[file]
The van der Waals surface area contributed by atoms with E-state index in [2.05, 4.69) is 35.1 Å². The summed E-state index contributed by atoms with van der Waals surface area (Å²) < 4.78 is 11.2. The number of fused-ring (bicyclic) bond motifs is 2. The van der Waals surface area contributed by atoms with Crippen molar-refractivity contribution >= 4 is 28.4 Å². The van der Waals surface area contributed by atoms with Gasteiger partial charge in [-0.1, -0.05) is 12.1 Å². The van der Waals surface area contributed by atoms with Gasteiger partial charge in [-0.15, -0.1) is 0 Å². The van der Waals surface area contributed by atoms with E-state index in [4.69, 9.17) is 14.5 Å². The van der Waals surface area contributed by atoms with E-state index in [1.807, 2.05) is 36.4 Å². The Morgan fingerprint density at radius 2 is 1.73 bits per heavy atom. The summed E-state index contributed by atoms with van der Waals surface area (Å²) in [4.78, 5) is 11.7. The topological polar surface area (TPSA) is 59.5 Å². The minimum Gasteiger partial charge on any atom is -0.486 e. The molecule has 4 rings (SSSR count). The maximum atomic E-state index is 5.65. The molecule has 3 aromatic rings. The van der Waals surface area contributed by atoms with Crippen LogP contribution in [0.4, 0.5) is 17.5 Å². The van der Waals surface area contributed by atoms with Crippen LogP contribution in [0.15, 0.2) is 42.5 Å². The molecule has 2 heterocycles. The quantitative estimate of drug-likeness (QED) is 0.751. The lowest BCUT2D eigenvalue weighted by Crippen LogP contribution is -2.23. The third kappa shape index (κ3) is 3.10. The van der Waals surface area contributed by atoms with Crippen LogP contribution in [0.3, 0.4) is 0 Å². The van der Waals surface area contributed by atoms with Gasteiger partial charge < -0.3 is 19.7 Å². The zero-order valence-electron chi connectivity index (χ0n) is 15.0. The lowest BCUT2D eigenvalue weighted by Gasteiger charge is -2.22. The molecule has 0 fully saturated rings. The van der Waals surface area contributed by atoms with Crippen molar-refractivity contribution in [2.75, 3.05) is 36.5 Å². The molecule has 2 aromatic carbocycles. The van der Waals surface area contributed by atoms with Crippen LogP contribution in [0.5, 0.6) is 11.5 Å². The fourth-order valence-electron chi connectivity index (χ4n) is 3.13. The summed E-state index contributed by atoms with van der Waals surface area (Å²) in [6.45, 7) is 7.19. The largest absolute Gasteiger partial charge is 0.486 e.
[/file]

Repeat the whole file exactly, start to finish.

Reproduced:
The van der Waals surface area contributed by atoms with E-state index in [2.05, 4.69) is 35.1 Å². The summed E-state index contributed by atoms with van der Waals surface area (Å²) < 4.78 is 11.2. The number of fused-ring (bicyclic) bond motifs is 2. The van der Waals surface area contributed by atoms with Crippen molar-refractivity contribution >= 4 is 28.4 Å². The van der Waals surface area contributed by atoms with Gasteiger partial charge in [-0.1, -0.05) is 12.1 Å². The van der Waals surface area contributed by atoms with Gasteiger partial charge in [-0.15, -0.1) is 0 Å². The van der Waals surface area contributed by atoms with E-state index in [4.69, 9.17) is 14.5 Å². The van der Waals surface area contributed by atoms with E-state index in [1.807, 2.05) is 36.4 Å². The Morgan fingerprint density at radius 2 is 1.73 bits per heavy atom. The summed E-state index contributed by atoms with van der Waals surface area (Å²) in [4.78, 5) is 11.7. The topological polar surface area (TPSA) is 59.5 Å². The minimum Gasteiger partial charge on any atom is -0.486 e. The molecule has 4 rings (SSSR count). The maximum atomic E-state index is 5.65. The molecule has 3 aromatic rings. The van der Waals surface area contributed by atoms with Crippen LogP contribution in [0.4, 0.5) is 17.5 Å². The van der Waals surface area contributed by atoms with Crippen LogP contribution in [0.15, 0.2) is 42.5 Å². The molecule has 2 heterocycles. The quantitative estimate of drug-likeness (QED) is 0.751. The lowest BCUT2D eigenvalue weighted by Crippen LogP contribution is -2.23. The third kappa shape index (κ3) is 3.10. The van der Waals surface area contributed by atoms with Crippen LogP contribution in [0.3, 0.4) is 0 Å². The van der Waals surface area contributed by atoms with Gasteiger partial charge < -0.3 is 19.7 Å². The zero-order valence-electron chi connectivity index (χ0n) is 15.0. The lowest BCUT2D eigenvalue weighted by Gasteiger charge is -2.22. The molecule has 0 fully saturated rings. The van der Waals surface area contributed by atoms with Crippen molar-refractivity contribution in [2.75, 3.05) is 36.5 Å². The molecule has 2 aromatic carbocycles. The van der Waals surface area contributed by atoms with Crippen LogP contribution in [0.5, 0.6) is 11.5 Å². The fourth-order valence-electron chi connectivity index (χ4n) is 3.13. The summed E-state index contributed by atoms with van der Waals surface area (Å²) in [6.45, 7) is 7.19. The largest absolute Gasteiger partial charge is 0.486 e.